11 Reasons to be an Outdoor Volunteer

outdoor volunteer

Know how you can add 1+1+1 and get way more than 3?

When you combine three things that bring their own benefits into one new thing, you end up with multiplied benefits.

In the case of outdoor volunteering, we combine the known benefits of:

into a single wonderful package. Here are 11 reasons why it’s worth it…

1. It gets you outside and off your rear

I don’t know about you, but I spend a lot of my day sitting. That’s one of the reasons I loved my 18-month volunteer gig with a local horse rescue. For two hours I was off my rear and working hard scooping poo, hauling hay, sometimes walking horses…whatever the day required. A wonderful break from sitting, sitting and more sitting.

2. A great family affair

Our family’s recent outdoor volunteering project has become an annual tradition. We started five years ago when our kids were teens. Now that they’re young adults they still look forward to it, and will schedule work and school around it if they can. As a mom, I treasure that!

outdoor volunteer
My husband, son, daughter and nephew trimming brush for a non-profit organization we support.

3. Can introduce city kids to the outdoors

Our annual volunteer retreat—cutting, splitting and stacking cord-upon-cord of firewood for a northwoods Christian ministry—has been an awesome way to introduce our kids’ city friends to the wilderness. Some of them have never hiked the beautiful trails, or lived for a weekend without running water, or had to stoke a wood stove instead of turning on a furnace.

4. Can introduce minorities to the outdoors

If you recall the topic of a Journal issue a couple months ago, the outdoor recreation landscape is overwhelmingly white. So invite along your multi-ethnic friends to experience the great outdoors, too. You just might open up a new world for them!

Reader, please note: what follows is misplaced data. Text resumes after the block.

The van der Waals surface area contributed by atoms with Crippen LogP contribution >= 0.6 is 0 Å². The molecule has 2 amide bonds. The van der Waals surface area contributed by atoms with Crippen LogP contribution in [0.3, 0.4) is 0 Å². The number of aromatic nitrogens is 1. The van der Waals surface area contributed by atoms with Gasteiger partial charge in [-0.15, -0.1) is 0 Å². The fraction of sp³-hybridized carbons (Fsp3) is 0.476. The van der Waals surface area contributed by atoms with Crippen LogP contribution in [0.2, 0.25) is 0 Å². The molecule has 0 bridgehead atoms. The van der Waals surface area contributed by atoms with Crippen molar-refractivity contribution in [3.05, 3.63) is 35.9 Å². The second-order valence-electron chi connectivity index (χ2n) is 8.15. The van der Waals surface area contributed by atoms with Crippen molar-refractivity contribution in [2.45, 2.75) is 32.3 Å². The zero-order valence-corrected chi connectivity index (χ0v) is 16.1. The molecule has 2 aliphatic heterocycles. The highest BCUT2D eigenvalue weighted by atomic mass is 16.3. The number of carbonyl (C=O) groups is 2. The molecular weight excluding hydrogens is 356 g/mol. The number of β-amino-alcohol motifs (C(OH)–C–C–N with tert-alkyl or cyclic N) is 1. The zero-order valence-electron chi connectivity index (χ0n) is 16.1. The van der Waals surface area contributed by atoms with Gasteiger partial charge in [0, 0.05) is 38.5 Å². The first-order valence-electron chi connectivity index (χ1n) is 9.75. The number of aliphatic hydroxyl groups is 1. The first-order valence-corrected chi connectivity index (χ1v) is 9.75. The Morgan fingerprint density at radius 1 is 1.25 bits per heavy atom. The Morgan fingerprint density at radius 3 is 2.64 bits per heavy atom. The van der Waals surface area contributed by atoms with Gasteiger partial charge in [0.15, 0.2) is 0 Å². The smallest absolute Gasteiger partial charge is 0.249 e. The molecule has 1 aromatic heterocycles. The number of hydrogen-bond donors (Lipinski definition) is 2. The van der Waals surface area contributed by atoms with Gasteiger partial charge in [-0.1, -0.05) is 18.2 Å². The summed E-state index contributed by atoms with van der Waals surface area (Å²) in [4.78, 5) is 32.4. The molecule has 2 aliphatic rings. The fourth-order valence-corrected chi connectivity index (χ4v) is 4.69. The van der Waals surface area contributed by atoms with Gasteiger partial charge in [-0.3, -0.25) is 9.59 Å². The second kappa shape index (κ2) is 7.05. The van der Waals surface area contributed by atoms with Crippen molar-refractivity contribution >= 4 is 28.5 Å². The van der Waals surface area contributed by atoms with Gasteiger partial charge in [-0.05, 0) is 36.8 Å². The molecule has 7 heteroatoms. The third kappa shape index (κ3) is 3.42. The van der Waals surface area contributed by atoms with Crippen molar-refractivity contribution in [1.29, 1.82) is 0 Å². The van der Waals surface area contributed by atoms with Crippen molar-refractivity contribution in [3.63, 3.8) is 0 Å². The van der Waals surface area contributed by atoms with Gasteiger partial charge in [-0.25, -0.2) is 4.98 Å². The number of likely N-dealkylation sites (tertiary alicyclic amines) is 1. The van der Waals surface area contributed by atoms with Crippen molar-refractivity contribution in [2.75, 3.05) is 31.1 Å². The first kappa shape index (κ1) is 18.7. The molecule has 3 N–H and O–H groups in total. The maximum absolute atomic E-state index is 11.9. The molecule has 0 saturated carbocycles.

5. Learn new skills

Almost none of the young folks we bring on our wood cutting weekends for the first time have split wood with an ax before. And they all love it! It’s so empowering for them to realize what they can do. Most of them ask to come back to do it again.

wood-cutting
Our annual Woodcutting Weekend for a northern Minnesota non-profit ministry. We always bring some of our kids’ friends—they all love it!

6. Get away from media

Not just our kids, but us! A few days away from the internet, tv and phones can do wonders for your peace of mind.

7. See new parts of your state, region or country

There are volunteer opportunities at state parks, regional parks, national parks, wilderness non-profits…Find a local place and volunteer regularly, or volunteer somewhere you’ve always wanted to go, and make a trip of it.

Go to your state’s DNR website for ideas, or your local county and city parks websites.

Other ideas: local animal rescues, humane societies, summer camps and zoos.

8. Meet new people

Invite people to your own group who don’t know each other yet. Or join up with an established volunteer group. You automatically have something in common with these soon-to-be friends—your love of the outdoors and your love of giving.

9. Gain a new appreciation

Every state or national trail system (like the Superior Hiking Trail and the Appalachian Trail) has volunteer weekends for trial maintenance. I haven’t done this yet, but I’ll bet those who do have a new appreciation for what goes into keeping those trails in top condition for those who use and love them.

10. Focus outward

One of the very top benefits of volunteering is focused giving. Remember Jesus’ words, “It is more blessed to give than receive”? Well, turns out—it is!

In their book The Paradox of Generosity, the authors state: “Generous people tend to receive back goods that are even more valuable than those they gave: happiness, health, a sense of purpose in life, and personal growth.” (The Paradox of Generosity, by Christian Smith & Hilary Davidson, © 2014 Oxford University Press)

11. Create a lifestyle

All these choices—getting outdoors, being active and giving—can become a lifestyle. Kids who are raised this way see it as normal, and are very likely to keep doing it all their lives.

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